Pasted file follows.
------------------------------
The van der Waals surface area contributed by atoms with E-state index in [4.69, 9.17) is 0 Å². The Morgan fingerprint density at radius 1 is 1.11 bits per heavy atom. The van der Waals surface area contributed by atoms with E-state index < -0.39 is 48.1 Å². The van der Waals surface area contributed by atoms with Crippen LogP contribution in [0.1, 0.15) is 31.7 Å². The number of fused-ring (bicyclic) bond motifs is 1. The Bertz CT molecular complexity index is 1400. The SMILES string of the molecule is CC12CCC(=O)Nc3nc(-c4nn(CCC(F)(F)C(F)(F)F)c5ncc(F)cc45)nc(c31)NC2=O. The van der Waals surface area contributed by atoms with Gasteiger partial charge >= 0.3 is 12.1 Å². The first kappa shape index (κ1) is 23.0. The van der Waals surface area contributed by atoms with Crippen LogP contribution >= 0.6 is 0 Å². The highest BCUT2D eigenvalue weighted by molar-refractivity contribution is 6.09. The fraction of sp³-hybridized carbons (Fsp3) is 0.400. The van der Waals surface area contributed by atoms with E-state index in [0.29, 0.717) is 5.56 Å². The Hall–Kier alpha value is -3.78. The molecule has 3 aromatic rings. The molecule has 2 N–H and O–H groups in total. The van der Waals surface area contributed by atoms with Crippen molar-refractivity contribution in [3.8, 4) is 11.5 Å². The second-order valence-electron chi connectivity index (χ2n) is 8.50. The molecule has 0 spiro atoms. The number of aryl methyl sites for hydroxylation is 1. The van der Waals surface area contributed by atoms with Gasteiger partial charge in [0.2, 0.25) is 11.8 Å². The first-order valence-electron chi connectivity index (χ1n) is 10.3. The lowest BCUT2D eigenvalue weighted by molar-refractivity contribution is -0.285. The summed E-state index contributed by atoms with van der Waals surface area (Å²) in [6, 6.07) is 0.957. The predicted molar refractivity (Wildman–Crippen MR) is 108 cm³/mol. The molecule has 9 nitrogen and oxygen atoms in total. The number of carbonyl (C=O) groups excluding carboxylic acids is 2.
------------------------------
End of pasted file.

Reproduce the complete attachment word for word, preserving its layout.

The van der Waals surface area contributed by atoms with E-state index in [4.69, 9.17) is 0 Å². The Morgan fingerprint density at radius 1 is 1.11 bits per heavy atom. The van der Waals surface area contributed by atoms with E-state index < -0.39 is 48.1 Å². The van der Waals surface area contributed by atoms with Crippen LogP contribution in [0.1, 0.15) is 31.7 Å². The number of fused-ring (bicyclic) bond motifs is 1. The Bertz CT molecular complexity index is 1400. The SMILES string of the molecule is CC12CCC(=O)Nc3nc(-c4nn(CCC(F)(F)C(F)(F)F)c5ncc(F)cc45)nc(c31)NC2=O. The van der Waals surface area contributed by atoms with Gasteiger partial charge >= 0.3 is 12.1 Å². The first kappa shape index (κ1) is 23.0. The van der Waals surface area contributed by atoms with Crippen LogP contribution >= 0.6 is 0 Å². The highest BCUT2D eigenvalue weighted by molar-refractivity contribution is 6.09. The fraction of sp³-hybridized carbons (Fsp3) is 0.400. The van der Waals surface area contributed by atoms with E-state index in [0.29, 0.717) is 5.56 Å². The Hall–Kier alpha value is -3.78. The molecule has 3 aromatic rings. The molecule has 2 N–H and O–H groups in total. The van der Waals surface area contributed by atoms with Crippen molar-refractivity contribution in [3.8, 4) is 11.5 Å². The second-order valence-electron chi connectivity index (χ2n) is 8.50. The molecule has 0 spiro atoms. The number of aryl methyl sites for hydroxylation is 1. The van der Waals surface area contributed by atoms with Gasteiger partial charge in [0.2, 0.25) is 11.8 Å². The first-order valence-electron chi connectivity index (χ1n) is 10.3. The lowest BCUT2D eigenvalue weighted by molar-refractivity contribution is -0.285. The summed E-state index contributed by atoms with van der Waals surface area (Å²) in [6, 6.07) is 0.957. The predicted molar refractivity (Wildman–Crippen MR) is 108 cm³/mol. The molecule has 9 nitrogen and oxygen atoms in total. The number of carbonyl (C=O) groups excluding carboxylic acids is 2.